3. except at home plate, the runner goes beyond the base and then makes contact with or alters the play of the fielder. At home plate, it is permissible for the slider's momentum to carry him through the plate in a straight line (baseline extended, or
  4. the runner slashes or kicks the fielder with either leg, or
  5. the runner tries to injure the fielder, or
  6. the runner, on a force play, does not slide on the ground and in a direct line between the two bases.


Rule modifications to speed up the game may be adopted by state associations (see Speed-up Rules).


2-34-1   A stolen base is an advance of a runner to the next base without the aid of a base hit, a putout or a fielding (including battery) error (9-4).

2-34-2   A double steal is two runners advancing on such a play.

2-34-3   A triple steal is three runners advancing on such a play.


The strike zone is that space over home plate, the top of which is halfway between the batter’s shoulders and the waistline, and the bottom being the knees, when he assumes his natural batting stance. The height of the strike zone is determined by the batter’s normal batting stance. If he crouches or leans over to make the shoulder line lower, the umpire determines height by what would be the batter’s normal stance.


2-36-1   A substitute is a player who is eligible to replace another player already in the lineup.

2-36-2   An unreported substitute is a player who, by rule, can be in the game but has entered without reporting.

2-36-3   An illegal substitute is:

  1. a player who enters or re-enters the game without eligibility to do so, or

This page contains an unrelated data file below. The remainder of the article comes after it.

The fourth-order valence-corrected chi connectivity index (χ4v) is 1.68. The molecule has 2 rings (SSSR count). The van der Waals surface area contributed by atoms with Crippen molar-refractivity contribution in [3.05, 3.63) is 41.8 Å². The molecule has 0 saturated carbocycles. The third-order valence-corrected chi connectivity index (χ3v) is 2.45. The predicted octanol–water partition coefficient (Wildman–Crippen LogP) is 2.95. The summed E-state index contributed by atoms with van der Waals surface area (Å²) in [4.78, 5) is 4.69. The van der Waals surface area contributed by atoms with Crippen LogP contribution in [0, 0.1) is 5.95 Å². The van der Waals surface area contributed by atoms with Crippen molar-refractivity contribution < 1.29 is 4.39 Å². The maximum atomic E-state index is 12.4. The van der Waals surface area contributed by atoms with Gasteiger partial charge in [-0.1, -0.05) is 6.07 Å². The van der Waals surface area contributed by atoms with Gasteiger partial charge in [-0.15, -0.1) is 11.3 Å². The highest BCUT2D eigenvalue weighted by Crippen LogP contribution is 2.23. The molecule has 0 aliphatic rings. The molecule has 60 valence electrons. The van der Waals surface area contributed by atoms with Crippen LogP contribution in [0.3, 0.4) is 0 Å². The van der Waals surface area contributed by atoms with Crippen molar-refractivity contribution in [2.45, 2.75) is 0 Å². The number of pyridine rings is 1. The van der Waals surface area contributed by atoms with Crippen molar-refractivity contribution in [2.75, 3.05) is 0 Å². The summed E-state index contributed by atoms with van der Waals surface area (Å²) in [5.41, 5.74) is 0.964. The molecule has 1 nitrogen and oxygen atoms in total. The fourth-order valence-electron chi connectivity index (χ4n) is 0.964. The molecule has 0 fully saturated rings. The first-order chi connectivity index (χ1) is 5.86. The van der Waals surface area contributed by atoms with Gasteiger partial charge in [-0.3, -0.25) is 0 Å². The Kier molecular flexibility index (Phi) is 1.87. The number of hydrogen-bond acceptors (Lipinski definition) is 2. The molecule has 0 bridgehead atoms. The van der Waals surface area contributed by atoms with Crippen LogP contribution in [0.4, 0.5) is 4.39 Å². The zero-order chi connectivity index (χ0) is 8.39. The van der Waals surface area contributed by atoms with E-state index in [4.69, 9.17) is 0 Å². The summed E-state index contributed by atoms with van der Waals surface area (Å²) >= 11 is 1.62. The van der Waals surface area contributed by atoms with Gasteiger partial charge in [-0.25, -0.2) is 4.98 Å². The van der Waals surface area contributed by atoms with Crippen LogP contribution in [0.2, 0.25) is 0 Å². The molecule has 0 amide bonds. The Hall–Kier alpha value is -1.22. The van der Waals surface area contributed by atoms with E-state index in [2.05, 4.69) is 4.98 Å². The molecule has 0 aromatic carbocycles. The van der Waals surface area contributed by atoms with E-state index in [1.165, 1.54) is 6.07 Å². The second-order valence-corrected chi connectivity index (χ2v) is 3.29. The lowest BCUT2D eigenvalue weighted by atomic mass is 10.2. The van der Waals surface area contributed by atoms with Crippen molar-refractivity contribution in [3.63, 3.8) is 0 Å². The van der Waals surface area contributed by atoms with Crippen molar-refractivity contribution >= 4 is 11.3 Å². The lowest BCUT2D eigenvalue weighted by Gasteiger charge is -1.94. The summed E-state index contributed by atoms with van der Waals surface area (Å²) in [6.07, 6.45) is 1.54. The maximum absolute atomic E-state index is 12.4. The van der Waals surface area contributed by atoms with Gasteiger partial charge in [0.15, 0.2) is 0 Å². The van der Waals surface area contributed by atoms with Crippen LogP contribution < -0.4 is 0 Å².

2. a player who re-enters the game in the wrong position in the batting order, or
  3. enters the game on defense while the player for whom he is batting is on defense, or
  4. when the player for whom the DH is batting enters the game as a batter or runner in a different position in the batting order, or
  5. a player who violates the courtesy runner rule.

37 - THROW

A throw is the act of voluntarily losing possession through having the ball leave the hand for a purpose other than a pitch. It may result in the ball being bounced, handed, rolled, tossed or thrown.

38 - TIME

“Time” is the command of the umpire to suspend play. The ball becomes dead when it is given (5-2-1). The term is also used in recording the length of the game.


Time at bat is the period beginning when a batter first enters the batter’s box and continuing until he is put out or becomes a runner. A batter is not charged in the records with a time at bat when he makes a sacrifice hit, is hit by a pitched ball, is awarded a base on balls, is replaced before being charged with two strikes, is replaced after being charged with two strikes and the substitute does not strike out, or when he advances to first base because of obstruction by a fielder.


Touching is contact with, and there is no distinction between the act of touching or by being touched. The term applies to contact with any part of the person or his clothing if the clothing is reasonably well fitted. This includes:

  1. a pitched ball touching a batter, or
  2. a batted ball touching a batter or any runner, or
  3. the catcher touching the bat, or
  4. a player touching a base, or
  5. a ball touching a player or nonplayer.

NOTE: For failure to touch home plate, see 8-2-5 Penalty; for retouching base, see 8-2-8; for base coming loose, see 8-4-2h; and for over-sliding, see 2-25-1.


A wild pitch is one which cannot be handled by the catcher with ordinary effort (9-6-1).


The playing field includes both fair and foul territory. Any other areas beyond the playing field are defined as being outside the playing field (dead ball area). Any wall, fence, barricade, rope, wire, marked or imaginary line is considered a part of the playing field. Any areas beyond those boundaries are outside the playing field.



2020 NFHS Baseball Rules

Table of Contents

NFHS Rule Changes 2020

Rule 1 - Players, Field & Equipment

Rule 2 - Playing Terms & Definitions

Rule 3 - Substituting, Coaching, etc.

Rule 4 - Starting & Ending the Game

Rule 5 - Dead Ball – Suspension of Play

Rule 6 - Pitching

Rule 7 - Batting

Rule 8 - Base Running

Rule 9 - Scoring – Record Keeping

Rule 10 - Umpiring

Appendices to the Rules

INDEX to the NFHS/FED Rules

[ Version 5.0, February 2020 ]